Port of Gothenburg Q1 freight volumes report: Increased throughput despite import drop

22 April 2023

During 2022, the volume of goods at the Port of Gothenburg increased, despite the global transport system's strained situation. The port also managed to gain market shares both in Sweden and Europe. As the first quarter of 2023 is summarized at the Port of Gothenburg, it is noted that the port continues to grow in several segments, while some slowdown is observed in others.

Over half of Sweden's container transport is handled at the quays of the Port of Gothenburg – the majority at the APM Terminals container terminal. A total of 225,000 TEUs* were handled at the port during the first quarter of 2023, which is an increase of 6 percent compared to the same period last year, despite the fact that import volumes fell by nearly 20 percent. The increase is then attributed to Sweden's strong export industry.

The port’s handling of new vehicles increased by 4 percent during the first quarter of 2023. The Swedish new car sales have slowed down significantly, but the backlog of deliveries of imported cars due to previous component shortages in the manufacturing chain keeps volumes up on the import side, while Volvo Cars' exports remain high through the port. The Port of Gothenburg has also gained market share from other Northern European vehicle hubs that continue to struggle with capacity problems and disruptions.

Intra-European ro-ro traffic decreased by 5 percent in the first quarter, compared to the relatively high level of 2022. 141,000 handled ro-ro units for 2023 are still 1,000 units more than what was handled during the corresponding first quarter of 2021.

The handling of energy products decreased by 12 percent during the first quarter. The high filling rate of fuel stocks in Europe resulted in a temporary decrease in demand, which reduced the port’s throughput.

Gothenburg Port Authority CEO Elvir Dzanics' comment:

"One of the things we are traditionally proud of in the Port of Gothenburg is our import/export balance, which in normal circumstances is close to 50-50. It provides an efficiency that means that an import container that is emptied quickly can be loaded with export goods and vice versa.

Now we see a temporary imbalance in that relationship as the import of consumer goods such as clothing and consumer electronics decreases, upwards of 20 percent in the first quarter. During the pandemic, imports were a bit boosted. Swedish households had good finances and consumed products rather than experiences. Today, the situation is different, where Swedish households – which are highly leveraged with short maturities on loans – have been hit fast and hard by interest rate hikes and inflation. We expect to see continued low import volumes for some time to come, into the summer, while the adjustment of previously built inventories in retail and clothing takes place. That being said, import volumes are not historically low, but in line with the previous normal level just before the pandemic.

The Swedish export industry however, continues to do very well in terms of volume. In total, we are therefore up 6 percent in handled container volume during the first quarter despite the decreased imports, which is quite fantastic. The weak Swedish krona helps of course, but there is every reason to be extra proud of, among other things, the Swedish forest, vehicle, and engineering industries in times like these.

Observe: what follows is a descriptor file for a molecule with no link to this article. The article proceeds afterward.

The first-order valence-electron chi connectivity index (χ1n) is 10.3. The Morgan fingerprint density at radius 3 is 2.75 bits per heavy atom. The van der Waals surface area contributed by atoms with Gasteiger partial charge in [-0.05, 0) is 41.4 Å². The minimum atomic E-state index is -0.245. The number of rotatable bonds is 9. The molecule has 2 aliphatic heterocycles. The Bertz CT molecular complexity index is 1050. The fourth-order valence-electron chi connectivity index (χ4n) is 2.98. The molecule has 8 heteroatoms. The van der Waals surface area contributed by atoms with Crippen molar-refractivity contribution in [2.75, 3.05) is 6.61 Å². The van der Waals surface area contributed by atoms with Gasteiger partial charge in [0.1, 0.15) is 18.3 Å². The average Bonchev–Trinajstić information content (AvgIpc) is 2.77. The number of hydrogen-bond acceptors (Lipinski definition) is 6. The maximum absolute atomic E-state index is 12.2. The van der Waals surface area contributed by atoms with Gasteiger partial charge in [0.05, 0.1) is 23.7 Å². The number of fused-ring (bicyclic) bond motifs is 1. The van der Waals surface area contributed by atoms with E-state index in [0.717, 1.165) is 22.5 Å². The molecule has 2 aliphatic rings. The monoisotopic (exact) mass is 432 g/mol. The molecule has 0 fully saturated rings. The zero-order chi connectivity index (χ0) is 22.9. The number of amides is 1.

If one is to find any further upside to the situation, the global logistics system has been in need of a breathing period. Although we have been able to handle the situation at the Port of Gothenburg without disruptions, the strain on the system is not sustainable in the long term and cannot go on indefinitely.

We are in uncertain times and as a port we continue to work hard on our cost control. The situation is humbling, but does not change our direction forward. We continue to invest aggressively in green port logistics, where electrification, alternative fuels for shipping, as well as efficiency through digitization are some of the keys to further strengthen the port's and Swedish industry's competitiveness."

Port of Gothenburg throughput, Q1 2023

* A TEU (twenty-foot equivalent unit) corresponds to one twenty-foot container.

Image by Port of Gothenburg

Port of Gothenburg
The Port of Gothenburg is the largest port in Scandinavia. Around 30% of Swedish domestic and foreign trade passes through the Port of Gothenburg and over 50% of all container traffic. The port is a full-service port, and offers industry guaranteed, climate-smart access to the whole world. Direct services to key markets ensure highly efficient, sustainable, and reliable transport 24 hours a day, 365 days a year. The focus is firmly on sustainability, innovation, and digitalisation in a concerted effort to maintain the ongoing development of climate-efficient freight transport and calls by vessels. With over 30 rail shuttles offering daily departures, companies throughout Sweden and Norway have a direct, climate-neutral service to the Port of Gothenburg. The port handles energy products, vehicles, ro-ro units, containers and passengers. 22,000 people are employed at the port.

Port of Gothenburg press release